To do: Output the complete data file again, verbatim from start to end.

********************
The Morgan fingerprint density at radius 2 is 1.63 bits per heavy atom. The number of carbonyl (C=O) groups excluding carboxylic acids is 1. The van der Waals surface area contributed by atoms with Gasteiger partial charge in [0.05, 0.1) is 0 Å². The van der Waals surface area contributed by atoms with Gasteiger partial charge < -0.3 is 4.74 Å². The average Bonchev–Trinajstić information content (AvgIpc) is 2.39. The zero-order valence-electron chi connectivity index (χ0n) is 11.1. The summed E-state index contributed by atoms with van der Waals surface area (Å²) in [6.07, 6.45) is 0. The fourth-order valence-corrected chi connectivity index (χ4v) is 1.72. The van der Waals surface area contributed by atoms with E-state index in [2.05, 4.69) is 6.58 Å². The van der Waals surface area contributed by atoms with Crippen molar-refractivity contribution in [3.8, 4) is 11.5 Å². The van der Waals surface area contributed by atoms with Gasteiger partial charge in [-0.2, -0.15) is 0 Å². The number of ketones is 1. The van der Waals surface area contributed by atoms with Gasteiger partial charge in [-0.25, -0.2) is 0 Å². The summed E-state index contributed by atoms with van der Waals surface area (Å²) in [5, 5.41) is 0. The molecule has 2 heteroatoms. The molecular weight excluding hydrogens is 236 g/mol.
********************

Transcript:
The Morgan fingerprint density at radius 2 is 1.63 bits per heavy atom. The number of carbonyl (C=O) groups excluding carboxylic acids is 1. The van der Waals surface area contributed by atoms with Gasteiger partial charge in [0.05, 0.1) is 0 Å². The van der Waals surface area contributed by atoms with Gasteiger partial charge < -0.3 is 4.74 Å². The average Bonchev–Trinajstić information content (AvgIpc) is 2.39. The zero-order valence-electron chi connectivity index (χ0n) is 11.1. The summed E-state index contributed by atoms with van der Waals surface area (Å²) in [6.07, 6.45) is 0. The fourth-order valence-corrected chi connectivity index (χ4v) is 1.72. The van der Waals surface area contributed by atoms with E-state index in [2.05, 4.69) is 6.58 Å². The van der Waals surface area contributed by atoms with Crippen molar-refractivity contribution in [3.8, 4) is 11.5 Å². The van der Waals surface area contributed by atoms with Gasteiger partial charge in [-0.2, -0.15) is 0 Å². The number of ketones is 1. The van der Waals surface area contributed by atoms with Gasteiger partial charge in [-0.25, -0.2) is 0 Å². The summed E-state index contributed by atoms with van der Waals surface area (Å²) in [5, 5.41) is 0. The molecule has 2 heteroatoms. The molecular weight excluding hydrogens is 236 g/mol.